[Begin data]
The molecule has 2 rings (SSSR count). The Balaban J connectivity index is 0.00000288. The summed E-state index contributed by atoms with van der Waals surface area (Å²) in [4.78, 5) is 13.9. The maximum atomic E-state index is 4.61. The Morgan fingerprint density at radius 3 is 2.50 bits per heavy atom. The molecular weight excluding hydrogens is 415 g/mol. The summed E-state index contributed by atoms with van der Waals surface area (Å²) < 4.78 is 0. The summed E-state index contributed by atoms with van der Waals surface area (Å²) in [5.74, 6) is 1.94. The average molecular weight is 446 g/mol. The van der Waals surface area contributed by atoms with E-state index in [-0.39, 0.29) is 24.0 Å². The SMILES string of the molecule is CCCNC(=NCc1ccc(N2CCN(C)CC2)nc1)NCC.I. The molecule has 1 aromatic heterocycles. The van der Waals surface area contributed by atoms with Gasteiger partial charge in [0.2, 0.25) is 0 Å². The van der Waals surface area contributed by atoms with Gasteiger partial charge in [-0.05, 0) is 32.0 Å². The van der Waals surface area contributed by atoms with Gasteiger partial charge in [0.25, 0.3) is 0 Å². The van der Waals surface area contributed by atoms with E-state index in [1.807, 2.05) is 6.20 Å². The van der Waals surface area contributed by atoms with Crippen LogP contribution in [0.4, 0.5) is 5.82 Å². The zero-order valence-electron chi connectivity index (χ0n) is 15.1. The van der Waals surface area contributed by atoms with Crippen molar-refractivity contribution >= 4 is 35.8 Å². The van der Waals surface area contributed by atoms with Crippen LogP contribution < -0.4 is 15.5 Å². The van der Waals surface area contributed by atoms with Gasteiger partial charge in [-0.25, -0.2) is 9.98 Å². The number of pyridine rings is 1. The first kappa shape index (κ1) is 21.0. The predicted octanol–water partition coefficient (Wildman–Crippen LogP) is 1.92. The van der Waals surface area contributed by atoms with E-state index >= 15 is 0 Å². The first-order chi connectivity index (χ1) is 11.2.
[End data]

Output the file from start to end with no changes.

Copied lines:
The molecule has 2 rings (SSSR count). The Balaban J connectivity index is 0.00000288. The summed E-state index contributed by atoms with van der Waals surface area (Å²) in [4.78, 5) is 13.9. The maximum atomic E-state index is 4.61. The Morgan fingerprint density at radius 3 is 2.50 bits per heavy atom. The molecular weight excluding hydrogens is 415 g/mol. The summed E-state index contributed by atoms with van der Waals surface area (Å²) < 4.78 is 0. The summed E-state index contributed by atoms with van der Waals surface area (Å²) in [5.74, 6) is 1.94. The average molecular weight is 446 g/mol. The van der Waals surface area contributed by atoms with E-state index in [-0.39, 0.29) is 24.0 Å². The SMILES string of the molecule is CCCNC(=NCc1ccc(N2CCN(C)CC2)nc1)NCC.I. The molecule has 1 aromatic heterocycles. The van der Waals surface area contributed by atoms with Gasteiger partial charge in [0.2, 0.25) is 0 Å². The van der Waals surface area contributed by atoms with Gasteiger partial charge in [-0.05, 0) is 32.0 Å². The van der Waals surface area contributed by atoms with Gasteiger partial charge in [0.25, 0.3) is 0 Å². The van der Waals surface area contributed by atoms with E-state index in [1.807, 2.05) is 6.20 Å². The van der Waals surface area contributed by atoms with Crippen LogP contribution in [0.4, 0.5) is 5.82 Å². The zero-order valence-electron chi connectivity index (χ0n) is 15.1. The van der Waals surface area contributed by atoms with Crippen molar-refractivity contribution >= 4 is 35.8 Å². The van der Waals surface area contributed by atoms with Crippen LogP contribution < -0.4 is 15.5 Å². The van der Waals surface area contributed by atoms with Gasteiger partial charge in [-0.25, -0.2) is 9.98 Å². The number of pyridine rings is 1. The first kappa shape index (κ1) is 21.0. The predicted octanol–water partition coefficient (Wildman–Crippen LogP) is 1.92. The van der Waals surface area contributed by atoms with E-state index >= 15 is 0 Å². The first-order chi connectivity index (χ1) is 11.2.